Nitrogen Cycle (Cont.)
It is common for ammonia and nitrite to reach toxic levels in a new aquarium. When this happens, you need to take immediate action. When dealing with toxic levels of ammonia and nitrite, near 100% water changes are in order. Make sure the new water is dechlorinated and the temperature is within a few degrees of the aquarium. Test the aquarium water a couple days after the water change to get a reading on how fast ammonia or nitrite is accumulating. You may need to do additional water changes to keep ammonia or nitrite down, until bacteria populations have reach a high enough level to reduce it faster than it accumulates.
Since nitrifying bacteria live on surface area in the aquarium, some ways to speed up the establishment of the nitrogen cycle is to add the top ¼ inch (.5 cm) layer of substrate, rocks, aquarium decorations, or filter from an established aquarium. Adding a bacteria booster like DrTim's Aquatics “One and Only” will also help establish beneficial nitrifying bacteria to the system.
DrTim's Aquatics One and Only is one product that has the correct nitrifying bacteria to seed a new aquarium. Many other products on the market clam to do the same thing, but they have the incorrect bacteria for aquariums, and do not work. Photo from DrTim's Aquatics.
An aquarium filter cannot oxidize ammonia and nitrite without Nitrosospira, Nitrosomonas and Nitrospira bacteria.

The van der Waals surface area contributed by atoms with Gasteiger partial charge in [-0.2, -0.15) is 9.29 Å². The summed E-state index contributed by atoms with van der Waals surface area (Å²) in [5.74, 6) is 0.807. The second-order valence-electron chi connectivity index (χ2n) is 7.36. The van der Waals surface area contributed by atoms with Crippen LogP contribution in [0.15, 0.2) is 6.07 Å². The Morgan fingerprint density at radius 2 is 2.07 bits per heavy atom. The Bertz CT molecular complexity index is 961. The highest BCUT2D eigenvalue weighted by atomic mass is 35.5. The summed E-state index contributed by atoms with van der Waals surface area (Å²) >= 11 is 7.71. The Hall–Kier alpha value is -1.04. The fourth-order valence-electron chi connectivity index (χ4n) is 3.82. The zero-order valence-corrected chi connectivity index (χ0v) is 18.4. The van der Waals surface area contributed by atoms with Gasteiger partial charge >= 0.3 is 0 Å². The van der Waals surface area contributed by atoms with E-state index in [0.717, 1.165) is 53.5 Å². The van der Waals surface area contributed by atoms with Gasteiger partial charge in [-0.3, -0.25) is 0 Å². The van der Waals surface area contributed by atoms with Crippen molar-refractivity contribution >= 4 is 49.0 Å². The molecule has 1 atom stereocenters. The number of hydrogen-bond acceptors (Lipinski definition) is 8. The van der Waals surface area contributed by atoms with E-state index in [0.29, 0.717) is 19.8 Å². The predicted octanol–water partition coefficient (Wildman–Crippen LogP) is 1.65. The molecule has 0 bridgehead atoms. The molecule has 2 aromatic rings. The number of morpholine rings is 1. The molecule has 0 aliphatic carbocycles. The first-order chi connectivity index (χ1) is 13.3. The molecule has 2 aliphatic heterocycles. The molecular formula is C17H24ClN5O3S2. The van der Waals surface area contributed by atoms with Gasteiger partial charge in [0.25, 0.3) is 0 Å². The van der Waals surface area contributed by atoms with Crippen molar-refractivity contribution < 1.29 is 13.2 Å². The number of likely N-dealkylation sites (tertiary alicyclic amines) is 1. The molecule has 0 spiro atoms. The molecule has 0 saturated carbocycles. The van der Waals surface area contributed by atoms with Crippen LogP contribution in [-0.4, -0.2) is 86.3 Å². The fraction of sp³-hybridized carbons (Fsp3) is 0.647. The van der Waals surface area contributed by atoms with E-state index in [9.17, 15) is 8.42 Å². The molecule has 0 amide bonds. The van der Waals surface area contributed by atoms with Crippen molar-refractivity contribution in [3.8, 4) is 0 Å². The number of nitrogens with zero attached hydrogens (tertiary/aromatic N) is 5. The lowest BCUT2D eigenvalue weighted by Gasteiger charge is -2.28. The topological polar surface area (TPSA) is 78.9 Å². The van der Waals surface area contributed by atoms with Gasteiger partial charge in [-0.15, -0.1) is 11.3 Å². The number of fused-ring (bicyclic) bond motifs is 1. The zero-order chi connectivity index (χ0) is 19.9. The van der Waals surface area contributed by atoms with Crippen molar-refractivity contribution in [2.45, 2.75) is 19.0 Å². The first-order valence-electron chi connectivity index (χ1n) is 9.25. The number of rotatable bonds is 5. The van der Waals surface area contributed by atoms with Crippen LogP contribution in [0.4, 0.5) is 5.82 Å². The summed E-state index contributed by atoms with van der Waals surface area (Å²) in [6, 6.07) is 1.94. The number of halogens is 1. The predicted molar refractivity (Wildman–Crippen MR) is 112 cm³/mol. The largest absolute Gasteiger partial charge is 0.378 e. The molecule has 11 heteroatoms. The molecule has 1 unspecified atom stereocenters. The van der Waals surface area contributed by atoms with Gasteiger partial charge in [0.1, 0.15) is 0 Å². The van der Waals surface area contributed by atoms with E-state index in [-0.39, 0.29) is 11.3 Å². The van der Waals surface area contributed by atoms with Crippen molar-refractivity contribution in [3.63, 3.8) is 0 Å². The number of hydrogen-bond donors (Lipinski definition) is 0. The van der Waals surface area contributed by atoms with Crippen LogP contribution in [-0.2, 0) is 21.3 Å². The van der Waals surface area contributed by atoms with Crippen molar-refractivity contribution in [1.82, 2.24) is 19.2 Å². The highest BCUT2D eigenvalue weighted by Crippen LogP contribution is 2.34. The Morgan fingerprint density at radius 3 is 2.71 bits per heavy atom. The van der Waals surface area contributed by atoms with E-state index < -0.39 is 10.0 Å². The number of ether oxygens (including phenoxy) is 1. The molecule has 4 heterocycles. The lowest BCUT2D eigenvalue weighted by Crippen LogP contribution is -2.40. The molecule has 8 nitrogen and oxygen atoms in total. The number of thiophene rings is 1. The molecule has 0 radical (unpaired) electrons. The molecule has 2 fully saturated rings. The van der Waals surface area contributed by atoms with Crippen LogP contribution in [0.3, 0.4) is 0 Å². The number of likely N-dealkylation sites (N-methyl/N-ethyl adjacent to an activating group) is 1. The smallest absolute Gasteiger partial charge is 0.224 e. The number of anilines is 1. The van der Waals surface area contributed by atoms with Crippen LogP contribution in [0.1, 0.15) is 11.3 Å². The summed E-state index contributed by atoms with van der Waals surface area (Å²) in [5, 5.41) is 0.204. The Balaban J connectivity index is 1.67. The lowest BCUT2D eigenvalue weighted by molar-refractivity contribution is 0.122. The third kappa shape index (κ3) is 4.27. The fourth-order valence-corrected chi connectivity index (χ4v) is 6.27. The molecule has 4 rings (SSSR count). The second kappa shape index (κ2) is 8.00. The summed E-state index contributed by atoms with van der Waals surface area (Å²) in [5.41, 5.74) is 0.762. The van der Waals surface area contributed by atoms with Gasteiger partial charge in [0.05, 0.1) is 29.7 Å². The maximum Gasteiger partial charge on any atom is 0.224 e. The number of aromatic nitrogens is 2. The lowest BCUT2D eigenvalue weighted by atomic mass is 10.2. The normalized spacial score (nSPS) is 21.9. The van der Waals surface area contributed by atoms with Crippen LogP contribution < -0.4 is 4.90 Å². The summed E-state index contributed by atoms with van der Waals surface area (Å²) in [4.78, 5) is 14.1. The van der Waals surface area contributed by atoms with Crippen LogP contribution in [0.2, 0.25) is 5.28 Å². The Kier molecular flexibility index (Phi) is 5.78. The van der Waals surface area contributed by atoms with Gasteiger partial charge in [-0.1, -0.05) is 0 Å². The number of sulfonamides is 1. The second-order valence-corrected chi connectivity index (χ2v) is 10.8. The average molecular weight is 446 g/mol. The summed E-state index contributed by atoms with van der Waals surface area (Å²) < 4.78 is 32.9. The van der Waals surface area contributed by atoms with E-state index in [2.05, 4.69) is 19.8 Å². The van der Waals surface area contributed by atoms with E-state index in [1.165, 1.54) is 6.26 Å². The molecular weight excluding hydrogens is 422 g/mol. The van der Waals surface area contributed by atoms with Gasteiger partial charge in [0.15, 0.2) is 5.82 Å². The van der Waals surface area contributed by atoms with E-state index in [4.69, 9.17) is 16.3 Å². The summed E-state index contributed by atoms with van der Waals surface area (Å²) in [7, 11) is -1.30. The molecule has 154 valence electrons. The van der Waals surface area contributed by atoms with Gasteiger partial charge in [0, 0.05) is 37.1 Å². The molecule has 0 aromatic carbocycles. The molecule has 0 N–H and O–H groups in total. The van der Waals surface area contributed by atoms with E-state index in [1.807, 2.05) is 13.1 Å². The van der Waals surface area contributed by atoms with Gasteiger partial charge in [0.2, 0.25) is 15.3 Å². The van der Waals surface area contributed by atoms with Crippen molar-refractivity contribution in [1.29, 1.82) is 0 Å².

Acidic pH can affect the bacteria's ability to convert ammonia to nitrate. A low pH (below 6.0) can be hostile for a healthy beneficial bacteria population. When cycling an aquarium keep the pH above 7.0. In established aquariums with a pH below 6.0, it is not unusual to see an ammonia reading, due to a decreased bacterial population to process ammonia/ammonium.
If you don't do anything to introduce nitrifying bacteria to a new aquarium, amazingly it will develop on its own, but you will have a greater risk of losing fish.
The best way to introduce beneficial bacteria to a new aquarium is by doing a substrate fauna transplantation. The technique not only introduces nitrifying bacteria, but also anaerobic, as well as many other beneficial species of bacteria that have yet to be studied.
To do a fauna transplantation, you must use some kind of shovel, or deep plastic container to remove a deep scoop of substrate (preferably all the way to the bottom) from an established aquarium and place it gently into a new aquarium, placing new substrate around it. The key is to try not to disturb the substrate layers when removing from the donor aquarium and inserting into the new aquarium. Eventually the bacteria species within the established substrate will colonize the rest of the substrate in the new aquarium.